It is therefore an object of the present invention to provide a communication system for facilitating the version management of programs transferred from a monitoring apparatus to network elements so that functionally incompatible programs are not transferred in combination to the latter.

It is another object of the invention to provide a communication system for preventing its monitoring apparatus from transferring invalid programs to any of the network elements incorporated.

It is a further object of the invention to provide a communication system offering enhanced levels of reliability.

In carrying out the invention and according to one aspect thereof, there is provided a communication system comprising a plurality of network elements and a monitoring apparatus connected to the network elements via communication lines for centralized monitoring and control of the network elements; wherein each of the network elements includes a plurality of central processing units, and first storage means for storing programs to be executed by the central processing units; and wherein the monitoring apparatus includes: second storage means for storing a plurality of programs as files for each of the central processing units; third storage means for storing generic issues representing versions of the programs for the central processing units in each of the network elements, the versions being called CPU issues, the generic issues being uniquely defined corresponding to combinations of the CPU issues; management means for selecting programs to be transferred to the network elements on the basis of the generic issues stored in the third storage means when the versions of the programs for the central processing units in each of the network elements are changed; and first transfer means for retrieving from the second storage means the program files selected by the management means, generating download data in which the program files are set, and transferring the download data to each of the network elements.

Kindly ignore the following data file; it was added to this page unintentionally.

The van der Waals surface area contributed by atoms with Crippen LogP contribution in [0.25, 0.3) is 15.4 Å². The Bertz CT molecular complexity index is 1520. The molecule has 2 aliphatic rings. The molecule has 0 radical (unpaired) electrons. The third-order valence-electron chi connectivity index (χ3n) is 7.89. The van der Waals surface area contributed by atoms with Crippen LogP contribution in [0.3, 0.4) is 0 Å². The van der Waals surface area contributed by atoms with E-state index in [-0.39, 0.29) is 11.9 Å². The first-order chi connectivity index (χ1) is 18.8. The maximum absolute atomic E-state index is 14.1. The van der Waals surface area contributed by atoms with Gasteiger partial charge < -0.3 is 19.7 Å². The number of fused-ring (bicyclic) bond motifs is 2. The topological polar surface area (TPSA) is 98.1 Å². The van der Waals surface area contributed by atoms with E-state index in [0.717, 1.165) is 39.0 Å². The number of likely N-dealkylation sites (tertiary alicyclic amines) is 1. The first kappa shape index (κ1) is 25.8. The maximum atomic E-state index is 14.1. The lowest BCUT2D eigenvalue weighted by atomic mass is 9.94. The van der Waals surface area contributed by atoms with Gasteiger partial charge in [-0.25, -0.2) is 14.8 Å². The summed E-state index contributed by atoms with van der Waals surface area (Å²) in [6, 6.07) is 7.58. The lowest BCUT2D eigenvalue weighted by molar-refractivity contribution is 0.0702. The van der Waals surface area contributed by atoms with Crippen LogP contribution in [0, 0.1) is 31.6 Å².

The communication system of the constitution outlined above utilizes generic issues in managing the versions of programs to be executed by each of the central processing units in each of the network elements. The scheme facilitates version management of each program and thereby prevents functionally incompatible programs from getting transferred to any of the network elements.

In a preferred structure of the communication system according to the invention, the third storage means may store configuration files corresponding to the network elements on a one-to-one basis; wherein the generic issues and the CPU issues corresponding to these generic issues may be included as data in the configuration files; and wherein the configuration files may further include file names of the program files corresponding to the CPU issues, sizes of the program files, and first checksum values which are theoretical checksum values of the program files. The first transfer means may also transfer the configuration files to the network elements.

In another preferred structure of the communication system according to the invention, each of the network elements may comprise check means for acquiring second checksum values by calculating the checksum values of the transferred program files, comparing the second checksum values with the first checksum values set in the transfer commands, and detecting an error if a mismatch results from the comparison. In addition, the monitoring apparatus may include fourth storage means for storing theoretical third checksum values regarding the configuration files, and the first transfer means may also transfer the third checksum values to each of the network elements. Furthermore, the check means acquires fourth checksum values by calculating the checksum values of the transferred configuration files, compares the fourth checksum values with the third checksum values set in the transfer commands, and detects an error if a mismatch results from the comparison.